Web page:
Sur Astronómico

Domingo 24 de septiembre de 2023 10:23 UT - Día Juliano 2460212

Shedding light on Bernes 157

Shedding light on Bernes 157

by Rodolfo Ferraiuolo & Enzo De Bernardini

(versión en español)

An intricate area of our galaxy called CrA Molecular Complex stretches, for about 8° x 3°, over the constellations of Corona Australis and Sagittarius. It visually starts from the furthest and the most darkened globular cluster NGC 6723 in Sgr and continues, very faint, by CrA. It then develops to the east and southeast, returning inside the boundaries of Sagittarius, and passing behind the stars of gamma (γ) CrA (a yellow-white binary of magnitude 4.2) and alfa (α) CrA (Alfecca Meridiana, a white star of magnitude 4.1).

The complex, of fifty solar masses of molecular gas, stretches through several light years, being a good area for star formation, where various Herbig-Haro objects and H2O molecules have been detected by means of infrared observations.

Curiously enough, the densest and most interesting area of the Complex, with about 1.5 square degrees, is wrongly called Bernes 157 in most books, softwares and astronomical charts. This is one of the reasons why we have decided to explore Be 157 in deep: to reveal its real identity by studying some bright and some dark associated nebulosity.

In order to place ourselves in the said area, we might start by locating the globular cluster NGC 6723 with our telescope using low magnification and/or a wide-field eyepiece. We will follow an observational route towards the southeast to get in Corona Australis, happening upon a captivating image from the beginning. We will notice a drastic drop in the previously populated star field from about 12’ from the cluster, signaling that the dark nebula, whose absorption might exceed eight magnitudes, starts gaining density from a line going northeast-southwest.

As we were saying, this large, dark and irregular area is wrongly called Be 157. It was discovered on July 30, 1826 by James Dunlop (1793-1848), using a 9” Speculum reflecting telescope (nowadays similar to a 6” reflector), from Parramatta, New South Wales, Australia. The great Scottish Astronomer recorded the area under number 559 in his catalogue , and described it as "A singular dark space in the heavens of an irregular figure, about 1½° long, and 1½° broad; no stars except exceedingly minute stars in the greatest portion of this space”. It is situated in (19h 02m 54s; -37º 08'_J2000.0), between the yellow stars gamma (γ) and epsilon (ε) CrA.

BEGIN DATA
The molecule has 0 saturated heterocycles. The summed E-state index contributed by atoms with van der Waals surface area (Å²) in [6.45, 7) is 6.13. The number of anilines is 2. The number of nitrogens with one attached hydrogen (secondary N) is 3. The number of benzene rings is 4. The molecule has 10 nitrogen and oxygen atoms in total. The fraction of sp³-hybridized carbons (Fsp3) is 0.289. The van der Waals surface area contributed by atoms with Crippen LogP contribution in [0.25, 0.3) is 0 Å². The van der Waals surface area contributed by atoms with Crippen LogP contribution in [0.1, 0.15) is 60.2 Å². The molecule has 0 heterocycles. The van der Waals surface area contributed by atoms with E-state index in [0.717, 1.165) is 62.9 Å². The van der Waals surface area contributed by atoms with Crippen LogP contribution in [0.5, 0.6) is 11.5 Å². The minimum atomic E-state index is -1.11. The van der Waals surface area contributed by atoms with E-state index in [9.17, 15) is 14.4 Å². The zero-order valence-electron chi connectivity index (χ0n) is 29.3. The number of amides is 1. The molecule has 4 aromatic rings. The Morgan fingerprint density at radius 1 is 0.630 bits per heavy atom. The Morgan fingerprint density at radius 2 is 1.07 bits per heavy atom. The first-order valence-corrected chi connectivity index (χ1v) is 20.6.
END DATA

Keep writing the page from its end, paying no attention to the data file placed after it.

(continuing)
By mid 1970’s, the Swedish astronomer, Claes Bernes, observed different nebulosities in the area and originally termed Be 157 as a small reflection nebula, with a diameter of 1’ shrouded in this complex area of absorption, together with some other bright nebulae. This small irregular object, also catalogued as Magakian 782, is in fact the small nebulosity surrounding the variable star V 709 CrA (GSC 07421-01890), of magnitude 11.3-11.7, situated in (19h 01m 34.8s; -37º 00' 56.6"_J2000.0), between NGC 6729 and IC 4812. It was wrongly located, with an error of almost 2 arcminutes in its original publication “A Catalogue of Bright Nebulosities in Opaque Dust Clouds”, (C. Bernes, 1977).

Later on, because of reasons which are not clearly stated, the term for this small nebular object (Be 157), was used to refer to the whole area.

The other bright nebulosities studied by C. Bernes and which belong to this area are: Be 158 (HH 100), a faint Herbig-Haro object, situated in (19h 01m 49s; -36º 58' 16"); Be 159 (NGC 6729) and Be 160 (NGC 6726/27).

In order to avoid confusion, we will refer to this large area of absorption as DN Be 157 (DN for Dark Nebula) from now onwards.

DN Be 157 is situated about 450 light years from us, with the most conspicuous area taking up a surface of 55’ x 18’ in the sky. The densest part of gas and dust has a real diameter of about 8 light years and it is situated towards the southeast of the reflection nebulosities NGC 6726/27 and NGC 6729, stretching linearly towards that direction. The starless space is easily noticeable there, observing total darkness with some interesting and beautiful opaque areas of brownish hue. About 12’ to the east-southeast of IC 4812 we will find the variable star V 702 CrA, of 10th magnitude. Towards its east, a branch appears as a dark and dense extension of DN Be 157, going from northeast to southwest by about 15’ and with an irregular width of about 6’. We will also notice some other dark branches, such as SL 39, 12’ to the southeast of the former.